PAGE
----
June 18th, 2012 by Hasham
Perimenopause: Rocky road to menopause
You’re in your 40s, you wake up in a sweat at night, and your periods are erratic, and often accompanied by heavy bleeding: Chances are, you’re going through perimenopause. Many women experience an array of symptoms as their hormones shift during the months or years leading up to menopause — that is, the natural end of menstruation. Menopause is a point in time, but perimenopause (peri, Greek for “around” or “near,” + menopause) is an extended transitional state. It’s also sometimes referred to as the menopausal transition, although technically, the transition ends 12 months earlier than perimenopause (see “Stages of reproductive aging,” below). Perimenopause has been variously defined, but experts generally agree that it begins with irregular menstrual cycles — courtesy of declining ovarian function — and ends a year after the last menstrual period.
Perimenopause varies greatly from one woman to the next. The average duration is three to four years, although it can last just a few months or extend as long as a decade. Some women feel buffeted by hot flashes and wiped out by heavy periods; many have no bothersome symptoms. Periods may end more or less abruptly for some, while others may menstruate erratically for years. Fortunately, as knowledge about reproductive aging has grown, so have the options for treating some of its more distressing features.
Dance of the hormones
The physical changes of perimenopause are rooted in hormonal alterations, particularly variations in the level of circulating estrogen.
During our peak reproductive years, the amount of estrogen in circulation rises and falls fairly predictably throughout the menstrual cycle. Estrogen levels are largely controlled by two hormones, follicle-stimulating hormone (FSH) and luteinizing hormone (LH). FSH stimulates the follicles — the fluid-filled sacs in the ovaries that contain the eggs — to produce estrogen. When estrogen reaches a certain level, the brain signals the pituitary to turn off the FSH and produce a surge of LH. This in turn stimulates the ovary to release the egg from its follicle (ovulation). The leftover follicle produces progesterone, in addition to estrogen, in preparation for pregnancy. As these hormone levels rise, the levels of FSH and LH drop. If pregnancy doesn’t occur, progesterone falls, menstruation takes place, and the cycle begins again.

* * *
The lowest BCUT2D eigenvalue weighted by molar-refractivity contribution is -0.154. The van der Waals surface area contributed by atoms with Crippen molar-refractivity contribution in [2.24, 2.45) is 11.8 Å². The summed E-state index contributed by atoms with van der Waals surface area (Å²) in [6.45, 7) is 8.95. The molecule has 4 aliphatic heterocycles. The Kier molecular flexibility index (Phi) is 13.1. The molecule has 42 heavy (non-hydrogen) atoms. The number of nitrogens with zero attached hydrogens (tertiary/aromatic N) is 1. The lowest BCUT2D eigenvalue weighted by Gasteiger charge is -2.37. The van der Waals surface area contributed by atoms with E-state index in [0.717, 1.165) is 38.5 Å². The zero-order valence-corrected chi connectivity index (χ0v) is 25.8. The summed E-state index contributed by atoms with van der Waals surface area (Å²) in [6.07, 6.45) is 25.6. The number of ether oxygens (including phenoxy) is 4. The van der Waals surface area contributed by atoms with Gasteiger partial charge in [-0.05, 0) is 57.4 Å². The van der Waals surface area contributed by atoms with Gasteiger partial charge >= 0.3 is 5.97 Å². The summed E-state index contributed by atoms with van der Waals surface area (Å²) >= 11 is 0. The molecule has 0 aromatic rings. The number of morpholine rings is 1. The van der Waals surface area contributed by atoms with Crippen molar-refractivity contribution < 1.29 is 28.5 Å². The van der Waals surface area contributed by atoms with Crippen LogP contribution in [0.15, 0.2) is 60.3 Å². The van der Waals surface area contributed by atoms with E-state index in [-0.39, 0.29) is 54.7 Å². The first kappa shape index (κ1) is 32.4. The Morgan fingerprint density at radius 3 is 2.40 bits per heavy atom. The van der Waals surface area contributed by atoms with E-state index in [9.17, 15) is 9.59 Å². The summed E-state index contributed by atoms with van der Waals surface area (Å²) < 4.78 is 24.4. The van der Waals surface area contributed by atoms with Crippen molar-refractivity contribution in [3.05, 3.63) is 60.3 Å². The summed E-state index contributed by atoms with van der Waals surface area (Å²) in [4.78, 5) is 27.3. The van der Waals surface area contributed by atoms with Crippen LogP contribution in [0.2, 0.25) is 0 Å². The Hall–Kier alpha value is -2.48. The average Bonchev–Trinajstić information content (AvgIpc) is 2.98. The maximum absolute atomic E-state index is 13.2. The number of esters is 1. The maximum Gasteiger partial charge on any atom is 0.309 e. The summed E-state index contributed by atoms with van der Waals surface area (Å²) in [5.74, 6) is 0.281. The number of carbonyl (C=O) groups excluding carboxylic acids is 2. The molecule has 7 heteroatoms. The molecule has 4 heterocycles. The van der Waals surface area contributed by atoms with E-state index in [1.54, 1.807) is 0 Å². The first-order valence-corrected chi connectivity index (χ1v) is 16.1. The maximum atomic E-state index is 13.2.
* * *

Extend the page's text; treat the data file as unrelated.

Menopause and Perimenopause – Treatment Overview
Menopause is a natural change that doesn’t require treatment. But symptoms of hormonal change can be difficult. If you have insomnia, mood swings, hot flashes, cloudy thinking, heavy menstrual periods, or other menopause symptoms, treatment can help you manage this transition more comfortably. As you review your options, consider the following:
Healthy lifestyle habits will help you reduce menopause symptoms. These habits include eating a balanced diet; reducing stress; getting regular exercise; and avoiding smoking, heavy caffeine, and heavy alcohol use. An unhealthy lifestyle can make symptoms worse.
Low-dose hormone therapy (HT) or low-dose birth control pills may be an option if you are still having periods and have multiple or severe symptoms. Birth control pills aren’t used after menopause because they contain higher levels of hormones than women need.
After menopause, hormone therapy can be used as a short-term treatment for severe symptoms when taken in as low a dose as possible.
You may only need a specific treatment for certain symptoms, such as hot flashes or vaginal dryness.
Meditative breathing or supplements such as black cohosh or soy may help relieve symptoms.
Research has led to a big change in how doctors use hormone therapy after menopause. For a long time, estrogen-progestin, or hormone replacement therapy (HRT), was thought to protect against heart disease or dementia. But for a small number of women, HRT may increase the risk of certain health problems, such as blood clots, heart disease, or stroke.5, 6 The heart disease risk does not seem to affect women during their first 10 years after menopause.7